Last week we looked at the world’s demographic destiny for the coming decades. I imagine most readers perused the information and said, “Yes, we already know the world’s population is getting older. Everybody keeps saying demographics are important, but I’d like to know how slowly changing demographics actually affect the economy here and now.
Today we are going to explore how demographic change impacts growth. (We will use lots of charts and graphs, but the text of the letter is actually shorter than usual. The whole picture is worth 1000 words thing.)
Every politician and economist wants to see the United States – and, I should point out, Europe, Japan, and the rest of the world – return to 3%-plus growth. Given that GDP in the first quarter turned out to be just 0.6% and that growth has sputtered along at less than 1% for the last six months, even the 2% growth that we’ve been averaging for the last five years sounds good now. In my just-concluded series, a letter to the next president on the economic situation he or she will face, I laid out my own plan to reinvigorate growth. But I have to admit that plan does face a strong headwind called fundamental economic reality.
Growth in GDP has only two basic components: growth in productivity and growth in the size of the workforce.
That’s it: there are two and only two ways you can grow an economy. You can either increase the (working-age) population or increase productivity. There is no magic fairy dust you can sprinkle on an economy to make it grow. To increase GDP you have to actually produce more. That's why it's called gross domestic product.
The Greek letter delta (Δ) is the symbol for change. So the change in GDP is written as
ΔGDP = ΔPopulation + ΔProductivity
That is, the change in GDP is equal to the change in the working-age population plus the change in productivity. Therefore – and I'm oversimplifying quite a lot here – a recession is basically a decrease in production (as, normally, population doesn't decrease).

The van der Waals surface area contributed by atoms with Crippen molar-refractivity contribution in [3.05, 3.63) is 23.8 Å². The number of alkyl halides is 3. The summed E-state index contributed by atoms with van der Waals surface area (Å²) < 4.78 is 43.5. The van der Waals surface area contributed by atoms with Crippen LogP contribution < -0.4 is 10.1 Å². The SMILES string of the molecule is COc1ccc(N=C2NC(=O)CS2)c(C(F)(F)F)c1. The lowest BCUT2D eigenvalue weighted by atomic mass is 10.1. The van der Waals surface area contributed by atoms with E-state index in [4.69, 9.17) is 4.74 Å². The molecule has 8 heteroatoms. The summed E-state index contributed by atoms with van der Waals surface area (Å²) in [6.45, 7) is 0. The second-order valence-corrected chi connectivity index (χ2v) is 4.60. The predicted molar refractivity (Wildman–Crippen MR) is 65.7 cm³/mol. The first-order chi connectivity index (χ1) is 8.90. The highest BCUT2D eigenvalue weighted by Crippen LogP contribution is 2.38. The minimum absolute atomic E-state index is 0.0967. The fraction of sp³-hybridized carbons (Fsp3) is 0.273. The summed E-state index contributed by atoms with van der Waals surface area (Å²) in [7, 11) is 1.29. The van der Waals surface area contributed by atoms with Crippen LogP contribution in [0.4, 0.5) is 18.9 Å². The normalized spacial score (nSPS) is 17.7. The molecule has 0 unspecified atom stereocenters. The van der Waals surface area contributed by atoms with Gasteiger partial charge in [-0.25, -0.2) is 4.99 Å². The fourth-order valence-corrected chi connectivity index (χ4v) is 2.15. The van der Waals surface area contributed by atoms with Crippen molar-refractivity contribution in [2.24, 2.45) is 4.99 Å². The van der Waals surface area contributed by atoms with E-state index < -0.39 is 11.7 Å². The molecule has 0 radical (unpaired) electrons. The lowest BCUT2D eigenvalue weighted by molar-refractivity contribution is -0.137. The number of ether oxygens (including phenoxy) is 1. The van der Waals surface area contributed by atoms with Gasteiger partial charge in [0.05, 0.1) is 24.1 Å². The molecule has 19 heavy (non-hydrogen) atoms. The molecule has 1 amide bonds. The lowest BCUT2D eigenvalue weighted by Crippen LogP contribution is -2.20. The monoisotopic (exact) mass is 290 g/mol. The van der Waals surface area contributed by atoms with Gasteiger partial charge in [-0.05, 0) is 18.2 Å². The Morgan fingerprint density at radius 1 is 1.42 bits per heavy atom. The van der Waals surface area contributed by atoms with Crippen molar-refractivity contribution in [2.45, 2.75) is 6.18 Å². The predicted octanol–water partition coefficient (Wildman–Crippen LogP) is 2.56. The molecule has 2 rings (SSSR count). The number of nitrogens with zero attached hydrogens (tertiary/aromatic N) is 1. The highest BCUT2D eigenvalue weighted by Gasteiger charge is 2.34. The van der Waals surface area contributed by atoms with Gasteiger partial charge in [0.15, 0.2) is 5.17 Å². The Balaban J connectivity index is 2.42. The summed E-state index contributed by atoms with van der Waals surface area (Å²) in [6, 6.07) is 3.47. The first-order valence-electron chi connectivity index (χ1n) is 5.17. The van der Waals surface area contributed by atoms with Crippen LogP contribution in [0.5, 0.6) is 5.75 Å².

Two clear implications emerge: The first is that if you want the economy to grow, there must be an economic environment that is friendly to increasing productivity.
I really want to focus on demographics and the effects that change in the working-age population will have on the growth of the economy, but let me quickly offer a few rather disconcerting graphs on the continuing decline in productivity in the US. I should note that this situation is mirrored across the developed world.
Productivity grew 0.6 percent in 2015, the smallest increase since 2013. Productivity increased at an annual rate of less than 1.0 percent in each of the last five years. The average annual rate of productivity growth from 2007 to 2015 was 1.2 percent, well below the long-term rate of 2.1 percent from 1947 to 2015.
Economists blame this decade’s reduced productivity on a lack of investment, which they say has led to an unprecedented decline in capital intensity. That is why those same economists want to keep interest rates low so that, in theory, businesses will be inclined to invest. However, there are those of us who believe that the artificially low rates put in place by central bank monetary policy actually cause reduced investment, and here’s why. Rather than encouraging businesses to compete by investing in productive assets and trying to take market share, excessive central bank stimulus encourages businesses to buy their competition and consolidate – which typically results in a reduction in the labor force. When the Federal Reserve makes it cheaper to buy your competition than to compete and cheaper to buy back your shares than to invest in new productivity, is it any wonder that productivity drops?
Look again at the chart above. Notice that in the high-inflation years of the ’70s productivity fell to roughly the level where it is today. In this next chart we see that actual productivity has grown less than 0.6% in the last two years. Toward the end of the letter we’ll come back and apply these productivity numbers to our equation above. As you might expect, this exercise will not make for pleasant reading.
The numbers suggest that productivity growth has become hard to achieve in the developed world. Mustering growth is harder in emerging markets, too, due simply to their own success. China moved millions of people from hardscrabble farming to factory floors in a relatively short period. Of course their productivity rose. So did productivity back on the farms, thanks to new machinery. Those easy gains having been booked – further productivity growth will be more elusive.